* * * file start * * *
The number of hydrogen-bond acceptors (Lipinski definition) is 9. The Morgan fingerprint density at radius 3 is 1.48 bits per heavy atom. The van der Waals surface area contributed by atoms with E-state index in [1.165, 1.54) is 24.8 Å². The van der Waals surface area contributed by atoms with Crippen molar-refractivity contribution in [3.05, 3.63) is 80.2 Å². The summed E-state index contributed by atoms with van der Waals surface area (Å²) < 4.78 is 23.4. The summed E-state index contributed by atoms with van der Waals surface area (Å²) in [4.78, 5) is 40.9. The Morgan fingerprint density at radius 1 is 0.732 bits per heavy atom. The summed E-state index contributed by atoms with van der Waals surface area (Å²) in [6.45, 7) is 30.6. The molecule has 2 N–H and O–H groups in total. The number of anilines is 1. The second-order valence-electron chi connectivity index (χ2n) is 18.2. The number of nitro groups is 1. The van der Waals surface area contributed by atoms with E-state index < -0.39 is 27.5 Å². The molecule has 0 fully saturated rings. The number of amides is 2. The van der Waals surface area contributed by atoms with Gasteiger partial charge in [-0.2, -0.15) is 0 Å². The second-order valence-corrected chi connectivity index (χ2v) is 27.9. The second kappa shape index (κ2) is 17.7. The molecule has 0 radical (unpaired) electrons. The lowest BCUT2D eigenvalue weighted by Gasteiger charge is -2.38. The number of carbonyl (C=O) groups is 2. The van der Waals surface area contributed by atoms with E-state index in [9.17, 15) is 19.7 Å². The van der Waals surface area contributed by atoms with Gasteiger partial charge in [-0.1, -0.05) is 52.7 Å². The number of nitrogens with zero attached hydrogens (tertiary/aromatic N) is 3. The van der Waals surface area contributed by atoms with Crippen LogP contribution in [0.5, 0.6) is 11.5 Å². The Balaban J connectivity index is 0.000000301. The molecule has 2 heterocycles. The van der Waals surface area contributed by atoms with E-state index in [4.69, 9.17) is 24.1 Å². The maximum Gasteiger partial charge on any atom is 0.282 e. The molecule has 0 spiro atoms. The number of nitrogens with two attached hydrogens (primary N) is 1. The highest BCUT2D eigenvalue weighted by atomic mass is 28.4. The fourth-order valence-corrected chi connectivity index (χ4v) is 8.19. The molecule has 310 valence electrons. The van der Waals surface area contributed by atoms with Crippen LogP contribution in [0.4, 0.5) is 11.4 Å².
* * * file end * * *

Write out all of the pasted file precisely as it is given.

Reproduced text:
The number of hydrogen-bond acceptors (Lipinski definition) is 9. The Morgan fingerprint density at radius 3 is 1.48 bits per heavy atom. The van der Waals surface area contributed by atoms with E-state index in [1.165, 1.54) is 24.8 Å². The van der Waals surface area contributed by atoms with Crippen molar-refractivity contribution in [3.05, 3.63) is 80.2 Å². The summed E-state index contributed by atoms with van der Waals surface area (Å²) < 4.78 is 23.4. The summed E-state index contributed by atoms with van der Waals surface area (Å²) in [4.78, 5) is 40.9. The Morgan fingerprint density at radius 1 is 0.732 bits per heavy atom. The summed E-state index contributed by atoms with van der Waals surface area (Å²) in [6.45, 7) is 30.6. The molecule has 2 N–H and O–H groups in total. The number of anilines is 1. The second-order valence-electron chi connectivity index (χ2n) is 18.2. The number of nitro groups is 1. The van der Waals surface area contributed by atoms with E-state index < -0.39 is 27.5 Å². The molecule has 0 fully saturated rings. The number of amides is 2. The van der Waals surface area contributed by atoms with Gasteiger partial charge in [-0.2, -0.15) is 0 Å². The second-order valence-corrected chi connectivity index (χ2v) is 27.9. The second kappa shape index (κ2) is 17.7. The molecule has 0 radical (unpaired) electrons. The lowest BCUT2D eigenvalue weighted by Gasteiger charge is -2.38. The number of carbonyl (C=O) groups is 2. The van der Waals surface area contributed by atoms with E-state index in [9.17, 15) is 19.7 Å². The van der Waals surface area contributed by atoms with Gasteiger partial charge in [-0.1, -0.05) is 52.7 Å². The number of nitrogens with zero attached hydrogens (tertiary/aromatic N) is 3. The van der Waals surface area contributed by atoms with Crippen LogP contribution in [0.5, 0.6) is 11.5 Å². The Balaban J connectivity index is 0.000000301. The molecule has 2 heterocycles. The van der Waals surface area contributed by atoms with E-state index in [4.69, 9.17) is 24.1 Å². The maximum Gasteiger partial charge on any atom is 0.282 e. The molecule has 0 spiro atoms. The number of nitrogens with two attached hydrogens (primary N) is 1. The highest BCUT2D eigenvalue weighted by atomic mass is 28.4. The fourth-order valence-corrected chi connectivity index (χ4v) is 8.19. The molecule has 310 valence electrons. The van der Waals surface area contributed by atoms with Crippen LogP contribution in [0.4, 0.5) is 11.4 Å².